Obama still wants nukesMarch 30, 2011: 5:00 AM ET
Daniel Poneman of the U.S. Energy Department talks about why the president is committed to nuclear power.
FORTUNE -- The Obama administration has remained steadfast in its support of nuclear power, despite the disaster at the Fukushima plant. Fortune's Tory Newmyer interviewed Daniel Poneman, the U.S. Deputy Secretary of Energy, to understand why.
What role does the administration see nuclear playing in our energy portfolio after the disaster in Japan?
You have to put this in the context of the President's clear call in the State of the Union address for a new energy policy that will end our dangerous over-dependence on foreign oil and include a significant movement to renewables. We're very focused on nuclear power in that context as a component of the mix. But we're not going to pick winners and losers.
If it's a question of a cost-effective clean-energy mix, why not invest more in renewables in the hope of making them more competitive?
The problem, to begin with, is we don't now have a price on carbon. The efforts we've undertaken through CAFÉ standards and other mechanisms put an emphasis on getting to a cleaner mix. We need to see how it plays out and which cost curves come out the lowest. There have been a lot of innovations, and the American economy has always done best leaving those decisions to investors.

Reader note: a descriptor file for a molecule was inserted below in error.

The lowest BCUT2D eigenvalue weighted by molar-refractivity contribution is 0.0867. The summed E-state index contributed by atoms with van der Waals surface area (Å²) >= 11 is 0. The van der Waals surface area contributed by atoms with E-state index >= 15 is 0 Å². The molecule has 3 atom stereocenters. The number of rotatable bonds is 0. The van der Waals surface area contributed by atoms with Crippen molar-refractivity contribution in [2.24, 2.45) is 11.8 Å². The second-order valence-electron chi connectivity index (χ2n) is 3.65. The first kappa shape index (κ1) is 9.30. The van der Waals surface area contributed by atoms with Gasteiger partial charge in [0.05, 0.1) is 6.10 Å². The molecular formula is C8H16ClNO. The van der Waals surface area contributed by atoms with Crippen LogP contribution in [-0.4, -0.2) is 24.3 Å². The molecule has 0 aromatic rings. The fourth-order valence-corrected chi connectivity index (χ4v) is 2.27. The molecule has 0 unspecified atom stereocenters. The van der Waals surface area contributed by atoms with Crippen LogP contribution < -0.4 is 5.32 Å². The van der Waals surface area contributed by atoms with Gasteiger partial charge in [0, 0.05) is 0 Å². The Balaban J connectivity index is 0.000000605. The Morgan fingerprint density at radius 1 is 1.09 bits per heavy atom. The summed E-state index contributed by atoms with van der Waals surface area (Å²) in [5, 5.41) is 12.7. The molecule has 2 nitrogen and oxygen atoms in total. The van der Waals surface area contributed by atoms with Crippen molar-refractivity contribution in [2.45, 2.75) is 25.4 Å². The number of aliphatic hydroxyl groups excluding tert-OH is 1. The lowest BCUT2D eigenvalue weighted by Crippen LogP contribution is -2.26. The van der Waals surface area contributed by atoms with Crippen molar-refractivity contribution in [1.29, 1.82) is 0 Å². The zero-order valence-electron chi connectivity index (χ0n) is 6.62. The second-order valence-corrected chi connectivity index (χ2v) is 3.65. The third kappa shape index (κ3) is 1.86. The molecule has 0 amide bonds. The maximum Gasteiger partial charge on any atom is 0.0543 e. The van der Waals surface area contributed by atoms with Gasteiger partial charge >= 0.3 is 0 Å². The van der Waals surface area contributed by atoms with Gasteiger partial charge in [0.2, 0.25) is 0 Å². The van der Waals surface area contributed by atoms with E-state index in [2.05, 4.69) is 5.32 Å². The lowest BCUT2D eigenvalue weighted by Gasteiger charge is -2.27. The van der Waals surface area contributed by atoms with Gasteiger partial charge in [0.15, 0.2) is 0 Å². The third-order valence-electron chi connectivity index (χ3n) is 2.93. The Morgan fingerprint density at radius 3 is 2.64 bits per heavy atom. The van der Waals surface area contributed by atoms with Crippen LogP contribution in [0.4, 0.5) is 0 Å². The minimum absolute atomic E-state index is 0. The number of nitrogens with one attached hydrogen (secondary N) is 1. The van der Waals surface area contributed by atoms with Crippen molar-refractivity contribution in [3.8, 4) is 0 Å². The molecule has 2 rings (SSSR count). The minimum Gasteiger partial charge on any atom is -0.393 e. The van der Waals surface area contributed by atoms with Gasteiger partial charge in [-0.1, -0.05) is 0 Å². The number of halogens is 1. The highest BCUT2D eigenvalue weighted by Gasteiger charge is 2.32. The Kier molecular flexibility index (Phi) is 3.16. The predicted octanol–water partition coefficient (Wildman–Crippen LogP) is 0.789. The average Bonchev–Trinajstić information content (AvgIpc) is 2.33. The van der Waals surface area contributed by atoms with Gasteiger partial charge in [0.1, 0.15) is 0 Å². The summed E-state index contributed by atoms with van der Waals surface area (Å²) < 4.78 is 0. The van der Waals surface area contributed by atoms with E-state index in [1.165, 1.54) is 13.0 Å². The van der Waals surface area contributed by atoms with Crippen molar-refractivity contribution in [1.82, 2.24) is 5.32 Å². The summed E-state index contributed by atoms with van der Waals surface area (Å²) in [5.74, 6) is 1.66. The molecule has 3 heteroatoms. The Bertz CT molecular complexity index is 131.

Do the $36 billion in new loan guarantees for nuclear in the President's budget still make sense? And isn't the disaster only going to make financing for nuclear more expensive?
We'll have to see how markets respond over time. The need to get first movers access to financing is the rationale for all loan guarantees, whether nuclear or renewables. The investments we make are conditional commitments. One condition is that unless the Nuclear Regulatory Commission concludes that any reactor is safe to operate, the project will not get the loan guarantee.
How do you ensure public confidence in the safety of the technology doesn't collapse after an event like this?
Any strategy we've got going forward has to enjoy a wide degree of public support. The American people have to believe in its safe operation. We expect a healthy debate. The President has called for a 90-day review. That should be heavily scrutinized, because we need to make sure the public is satisfied with the safety of nuclear power. The industry will be held to a high standard and it should be.
More from Fortune on the future of nuclear power:
- Lessons from Fukushima
- The biggest threat to nukes might be Wall Street
- Japan's nuclear crisis won't derail world energy markets
- What's next for nuclear power?